DiabetesIndia 2022: Is There a Current Place for Sulfonylureas in Diabetes Management?


Dr Anuj Maheshwari, Uttar Pradesh    08 January 2023

The availability of new drug classes has sparked a debate regarding the utility and viability of SUs as a therapeutic option with views on CV risks and hypoglycemia. However, this may hold true for older SUs due to their non-selective mechanisms of action.


Sulfonylurea has reigned over the other antidiabetic agents in diabetes management for over 40 years. The development of modern SUs that do not block ischemic preconditioning has rendered the University Group Diabetes Program (UGDP) controversy moot and preserved a place for SUs in the treatment of type 2 diabetes.


Modern SUs are proven to be effective, safe and well-tolerated in various clinical situations. Sulfonylurea, when compared to the other oral antidiabetic agents (OADs) has the highest efficacy in reducing HbA1c levels by up to 2%, moderate risk of hypoglycemia, neutral CV event and a cost-effect therapy. Sulfonylureas are also reported as the most cost-effective therapy compared to other OADs.


There have been several key studies advocating the superiority of SU, namely, the UKPDS trial which reported that intensive glucose therapy with the SU has reduced the risk of microvascular complications.


In a 10-year follow-up study of the trial, it was determined that SU maintained a risk reduction in microvascular, macrovascular and myocardial infarctions up to 9%. Similarly, the ADVANCE trial and ADVANCE-ON echoed the same results with the added benefit of renal outcomes. The trial showed that intensive glucose control strategically reduced HbA1c by 6.5% thereby reducing the risk of renal failure and nephropathy by 11% and 21%, respectively. TOSCA.IT and CAROLINA trial established the status of SU as an OAD with a safe CV profile with similar risk reduction in 3P-Mace and 3P-Mace with hospitalization. Meanwhile, CAROLINA study reassured that the use of SU leads to weight gain in the initial therapy, yet it is stabilized over the long-term, especially with glimepiride.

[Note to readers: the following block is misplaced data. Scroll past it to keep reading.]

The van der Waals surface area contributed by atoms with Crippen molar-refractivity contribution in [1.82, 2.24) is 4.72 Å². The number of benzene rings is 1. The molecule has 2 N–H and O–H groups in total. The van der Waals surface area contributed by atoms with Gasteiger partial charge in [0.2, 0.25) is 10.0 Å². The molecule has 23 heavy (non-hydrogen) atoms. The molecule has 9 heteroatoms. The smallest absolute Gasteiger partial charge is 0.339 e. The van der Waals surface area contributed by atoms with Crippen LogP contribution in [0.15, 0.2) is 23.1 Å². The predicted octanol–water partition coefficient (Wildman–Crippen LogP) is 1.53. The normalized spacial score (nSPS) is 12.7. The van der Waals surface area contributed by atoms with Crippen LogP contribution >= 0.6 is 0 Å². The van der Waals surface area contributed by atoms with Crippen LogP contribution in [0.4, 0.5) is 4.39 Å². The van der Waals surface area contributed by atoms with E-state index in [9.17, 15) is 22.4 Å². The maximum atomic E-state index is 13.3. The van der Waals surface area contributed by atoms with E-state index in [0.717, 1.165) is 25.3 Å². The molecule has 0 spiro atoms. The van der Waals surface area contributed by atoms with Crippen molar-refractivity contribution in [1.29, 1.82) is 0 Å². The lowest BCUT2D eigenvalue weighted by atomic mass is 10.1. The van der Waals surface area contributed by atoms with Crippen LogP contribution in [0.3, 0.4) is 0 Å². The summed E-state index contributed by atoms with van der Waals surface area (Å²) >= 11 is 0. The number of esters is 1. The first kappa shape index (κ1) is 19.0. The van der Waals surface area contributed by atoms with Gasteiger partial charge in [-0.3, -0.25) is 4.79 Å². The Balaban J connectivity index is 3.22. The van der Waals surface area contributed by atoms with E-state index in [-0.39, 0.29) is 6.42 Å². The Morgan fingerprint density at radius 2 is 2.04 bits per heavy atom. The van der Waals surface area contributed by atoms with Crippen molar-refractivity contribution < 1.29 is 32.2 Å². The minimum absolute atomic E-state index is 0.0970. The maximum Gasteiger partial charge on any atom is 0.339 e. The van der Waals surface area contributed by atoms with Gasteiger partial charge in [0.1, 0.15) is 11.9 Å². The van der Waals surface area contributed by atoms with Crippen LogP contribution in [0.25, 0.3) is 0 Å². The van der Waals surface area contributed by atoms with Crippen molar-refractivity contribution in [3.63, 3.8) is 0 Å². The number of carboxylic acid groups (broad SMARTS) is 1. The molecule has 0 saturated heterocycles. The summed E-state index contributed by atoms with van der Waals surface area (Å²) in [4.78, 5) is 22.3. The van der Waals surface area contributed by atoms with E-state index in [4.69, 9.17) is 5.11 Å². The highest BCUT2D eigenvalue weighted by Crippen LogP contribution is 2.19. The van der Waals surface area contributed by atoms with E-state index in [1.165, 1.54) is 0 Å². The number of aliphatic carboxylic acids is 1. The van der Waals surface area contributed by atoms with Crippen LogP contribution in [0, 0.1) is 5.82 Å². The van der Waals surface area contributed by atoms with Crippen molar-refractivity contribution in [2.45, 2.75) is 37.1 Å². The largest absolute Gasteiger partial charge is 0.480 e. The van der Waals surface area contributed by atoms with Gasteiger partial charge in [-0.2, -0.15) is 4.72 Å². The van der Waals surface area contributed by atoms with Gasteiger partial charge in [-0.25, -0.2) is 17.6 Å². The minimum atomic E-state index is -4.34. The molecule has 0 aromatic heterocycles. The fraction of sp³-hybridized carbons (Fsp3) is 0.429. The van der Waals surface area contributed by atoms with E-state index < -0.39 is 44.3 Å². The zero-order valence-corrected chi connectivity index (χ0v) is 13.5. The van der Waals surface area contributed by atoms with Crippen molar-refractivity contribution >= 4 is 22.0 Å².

Also, the use of SU with metformin was reported to have negated the weight gain and hypoglycemia. In cases of elderly patients, people in Ramadan or patients diagnosed with CKD, gliclazide was a choice for reducing the risk of secondary failure and Hb1Ac. Hence, it can be confirmed that SU is an effective second-line agent for glycemic control for type 2 diabetes. The renaissance of SUs therapy might ensure that it remains the drug of choice for uncontrolled diabetes in the future with enough room for flexibility.

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